ATF Director Steve Dettelbach talks about enforcing gun laws amid surge in mass shootings
"There's a lot more that needs to happen," Dettelbach told ABC News.
Mass shootings have hit a record pace so far this year, with 49 in January alone, according to the Gun Violence Archive.
Over the weekend, three women were fatally shot, and four others were injured near Beverly Hills. It was the sixth mass shooting in California alone, following tragedies in Monterey Park and Half Moon Bay.
With an estimated 393 million guns, there are more firearms than people in the U.S, and the problem is continuing to get worse. Steve Dettelbach, director of the Bureau of Alcohol, Tobacco, Firearms and Explosives, spoke with ABC News’ Linsey Davis about the surge in mass shootings and how his agency plans to combat gun violence in America.
DAVIS: Director, welcome to the show. I'd like to start with a fundamental question: What needs to happen in order to slow the scourge of gun violence in this country?
DETTELBACH: Well, thanks for having me. And the short answer is — a lot. I mean, as your introduction correctly points out, the amount and nature of firearms violence that we're seeing now in this country is wholly unacceptable. I think one of the most important things we can start with is calling that out. One of my biggest fears is that people will somehow come to accept or be callous to the idea that this level of firearm violence is somehow just something that's part of being in our country, part of being an American.
It is not. It is wholly unacceptable. Bluntly, it's un-American. It's not part of our story. It's not who we are as a people. We at ATF don't accept that. I think the men and women of law enforcement don't accept it. You don't accept it, and the American people shouldn't accept it. That's the first thing. But there's a lot more to do beyond that to try and work shoulder to shoulder with state and local law enforcement, which we do at ATF, to see what we can do to both catch dangerous people who have committed gun crime and also do what we can do to stop them from killing again, to try and get ahead of this problem a little bit better.
DAVIS: What is the overarching issue? Is it just that we have too many guns already? Because when you look at other countries, they just don't have this problem. And so, what are they doing better or we're not doing enough of?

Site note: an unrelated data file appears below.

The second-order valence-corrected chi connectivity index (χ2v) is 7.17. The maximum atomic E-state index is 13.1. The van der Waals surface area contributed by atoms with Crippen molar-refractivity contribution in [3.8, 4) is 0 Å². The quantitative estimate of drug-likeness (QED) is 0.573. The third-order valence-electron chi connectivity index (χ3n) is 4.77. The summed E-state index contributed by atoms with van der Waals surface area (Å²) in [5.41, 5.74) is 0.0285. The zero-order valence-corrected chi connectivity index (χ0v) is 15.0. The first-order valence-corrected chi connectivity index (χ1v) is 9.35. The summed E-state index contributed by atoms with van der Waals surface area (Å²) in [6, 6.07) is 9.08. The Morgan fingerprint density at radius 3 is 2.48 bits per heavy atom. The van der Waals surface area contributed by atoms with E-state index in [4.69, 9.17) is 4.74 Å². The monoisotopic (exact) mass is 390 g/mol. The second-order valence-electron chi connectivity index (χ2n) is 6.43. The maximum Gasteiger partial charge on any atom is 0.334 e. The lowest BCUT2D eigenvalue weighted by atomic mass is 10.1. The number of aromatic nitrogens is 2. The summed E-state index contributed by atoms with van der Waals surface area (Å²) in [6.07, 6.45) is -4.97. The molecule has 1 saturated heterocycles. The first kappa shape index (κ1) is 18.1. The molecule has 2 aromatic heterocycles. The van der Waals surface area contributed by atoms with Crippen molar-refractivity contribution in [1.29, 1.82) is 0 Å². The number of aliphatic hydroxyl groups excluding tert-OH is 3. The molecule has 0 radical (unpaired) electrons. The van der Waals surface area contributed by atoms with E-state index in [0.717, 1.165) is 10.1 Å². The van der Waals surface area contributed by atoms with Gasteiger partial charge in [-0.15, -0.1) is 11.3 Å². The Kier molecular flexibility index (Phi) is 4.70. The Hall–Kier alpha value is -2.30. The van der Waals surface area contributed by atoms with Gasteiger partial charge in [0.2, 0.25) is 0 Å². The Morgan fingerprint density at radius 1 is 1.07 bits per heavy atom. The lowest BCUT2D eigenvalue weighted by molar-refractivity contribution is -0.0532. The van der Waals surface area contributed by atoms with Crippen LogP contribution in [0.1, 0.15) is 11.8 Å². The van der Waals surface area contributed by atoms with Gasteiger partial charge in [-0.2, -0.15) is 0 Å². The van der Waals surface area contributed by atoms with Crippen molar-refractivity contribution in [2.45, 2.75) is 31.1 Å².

DETTELBACH: Look, it's obviously a discussion that is happening all over the country. The president has talked a lot about it. The attorney general has talked a lot about it and others have opinions. But at ATF, our job is to take the rules and laws that Congress has passed, the tools that we have, and to do everything in our power to enforce them, to protect the community. Look, everything we do at ATF begins and ends with public safety. And so, there's a lot that has gone on and there's a lot more that needs to happen.
So, for instance, in August, in order to make sure we're implementing the Gun Control Act, a law that's been on the books for many, many years, we passed a rule that said that privately made firearms or ghost guns, which are unserialized, untraceable firearms, but they shoot and they can kill if they're misused, just like other guns, are subject to the same provisions as traditional firearms under the Gun Control Act.
And ATF is going to do everything we can to make sure we're enforcing the laws on the books by getting ahead of people who are misusing technology. There's a lot going on, but there's a lot more that needs to happen, because this threat is increasing.
DAVIS: You suggested that you would like to have more people in uniform for the ATF. What would you need to do in order to make that happen?
DETTELBACH: Well, that's up to others, right? The president submitted a budget that called for ATF growth last year, and we're gratified that we were able to get some additional money to do some additional hiring. We're going to do the best with whatever the policymakers give us, and we're going to take every single dollar and every single uniform and badge and firearm on the street that we have. We're going to use our other intelligence and we're going to just keep moving forward. Look, you know, we live in the world at ATF of the pounding, relentless threat of violent crime in our community.
DAVIS: Is this something that you feel that the president should discuss or at least broach during the State of the Union address next week?
DETTELBACH: I think the president has discussed the problem of gun violence in this country repeatedly. The attorney general has discussed it repeatedly. And I think we all should be conscious of discussing it repeatedly. Look, this last week, as you pointed out, I mean, there are weeks and there are weeks. This was a week where this was in the public eye more than normal.
But I have to tell you something. At ATF, it's not just the cases that get on the news. It's not just the cases that even get on the little crawl that goes below the news. It's the 109 people every single day in this country who die from firearms violence that we're focused on. Whether or not the case gets on the news, ATF is out there working not just mass shootings, but gang violence, cases involving firearms trafficking, people who are straw purchasing, who are breaking the law to get firearms to dangerous folks.
ABC News Live
24/7 coverage of breaking news and live events